In a letter to its 55,000 members, the nation’s leading nonprofit dedicated to protecting Civil War battlefields announced this evening that it has shortened its name to the Civil War Trust.  To accompany the new identity, the group also debuted a dynamic new logo to better graphically represent its land conservation mission.  The changes coincide [...]

Judge halts sale of Civil War-era sword

A federal judge has ordered a Williamsburg collector not to sell a Civil War-era sword that Brown University contends was stolen from its collections more than 30 years ago.
The Daily Press reports that the temporary restraining order blocks Donald Tharpe from selling or disposing of the sword until the dispute is resolved.

North Shore to mark Civil War anniversary

Samuel Brown wasn’t so different from the young people who go to war today, willing to put their lives on hold and risk everything for their country. A Bowdoin graduate, he was soon made captain and on Sept. 17, 1862, led his Massachusetts regiment in the bloodiest day of battle in American history.
The men who [...]

Exhibit highlights African-American contributions to Civil War medicine

Nearly 100 years before Rosa Parks stood up against discrimination by refusing to give up her seat on a Montgomery, Ala., bus, Maj. Alexander T. Augusta took a similar stand in Washington, D.C.
Augusta, one of 13 black surgeons to serve during the Civil War, was in uniform and on his way to testify at a [...]

Civil War letters come to New Ulm museum

The Schilling brothers’ eight letters penned in 1862 evince an extraordinary time in American history as well as a painful part of New Ulm’s past.
The Brown County Historical Society Museum has acquired the documents from descendants of Louis and August Schilling, Union soldiers from New Ulm who sent letters from Civil War battlefields to family [...]


In 1947, a young writer named Barnaby Conrad became secretary to the irascible Nobel Prize-winning novelist Sinclair Lewis. Lewis challenged Conrad to collaborate with him on a novel speculating that Lincoln’s assassin, the celebrated actor John Wilkes Booth, had escaped a burning building, surrounded by Union soldiers, substituting the body of a Confederate deserter whom [...]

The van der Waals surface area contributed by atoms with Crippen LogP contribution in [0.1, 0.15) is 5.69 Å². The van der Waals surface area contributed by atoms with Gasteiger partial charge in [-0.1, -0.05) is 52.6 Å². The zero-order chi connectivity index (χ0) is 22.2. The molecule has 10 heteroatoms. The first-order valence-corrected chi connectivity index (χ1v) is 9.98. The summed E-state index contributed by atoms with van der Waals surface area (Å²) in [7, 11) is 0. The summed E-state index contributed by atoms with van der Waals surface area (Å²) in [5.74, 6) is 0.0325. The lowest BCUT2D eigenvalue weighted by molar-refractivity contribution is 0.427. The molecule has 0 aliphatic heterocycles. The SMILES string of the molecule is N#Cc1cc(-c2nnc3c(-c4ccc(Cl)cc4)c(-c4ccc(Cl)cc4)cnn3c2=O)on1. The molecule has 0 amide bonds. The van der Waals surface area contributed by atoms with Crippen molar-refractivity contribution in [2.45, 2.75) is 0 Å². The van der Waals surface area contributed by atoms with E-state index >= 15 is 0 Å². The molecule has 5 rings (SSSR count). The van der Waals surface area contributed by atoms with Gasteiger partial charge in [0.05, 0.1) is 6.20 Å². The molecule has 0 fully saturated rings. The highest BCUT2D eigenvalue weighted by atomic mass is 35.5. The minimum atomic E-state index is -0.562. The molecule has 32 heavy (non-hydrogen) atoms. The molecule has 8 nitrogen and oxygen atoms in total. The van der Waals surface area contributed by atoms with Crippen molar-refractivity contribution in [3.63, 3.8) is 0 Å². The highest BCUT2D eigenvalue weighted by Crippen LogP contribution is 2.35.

Bringing the Civil War back to life

This year marks the 150th anniversary of the start of the Civil War.
In honor of the event, a long-time teacher and author is making her way across Illinois with a message in hopes of inspiring both kids and adults to take an interest in history.
“I just love going school to school and bringing history to [...]

Tenn. archivists seeking Civil War memorabilia to document

Representatives from the Tennessee State Library and Archives and the Tennessee State Museum will be at Greeneville High School, 210 Tusculum Blvd., on Feb. 18 to record and digitize Civil War memorabilia owned by local residents for a new exhibit.
Archivists will be at the school, from 9 a.m. until 2:30 p.m. that day. They invite [...]

Book comes back to Fort Fisher

In case you haven’t noticed, the 146th anniversary of the battle of Fort Fisher is sneaking up. As it turns out, the state historic site and its non-profit support group, the Friends of Fort Fisher, are gearing up for major festivities on Saturday, Jan. 15 — 146 years to the day after a Union Army ground [...]

Tampa Bay goes blue and gray

The Civil War ‘Blue and Gray’ exhibit opened at the Tampa Bay History Center on Monday, the 150th anniversary of Florida’s secession from the Union.
The display features Civil War-era maps, weapons, and photographs. There’s even a cannonball that was launched into a home in Tampa in 1862.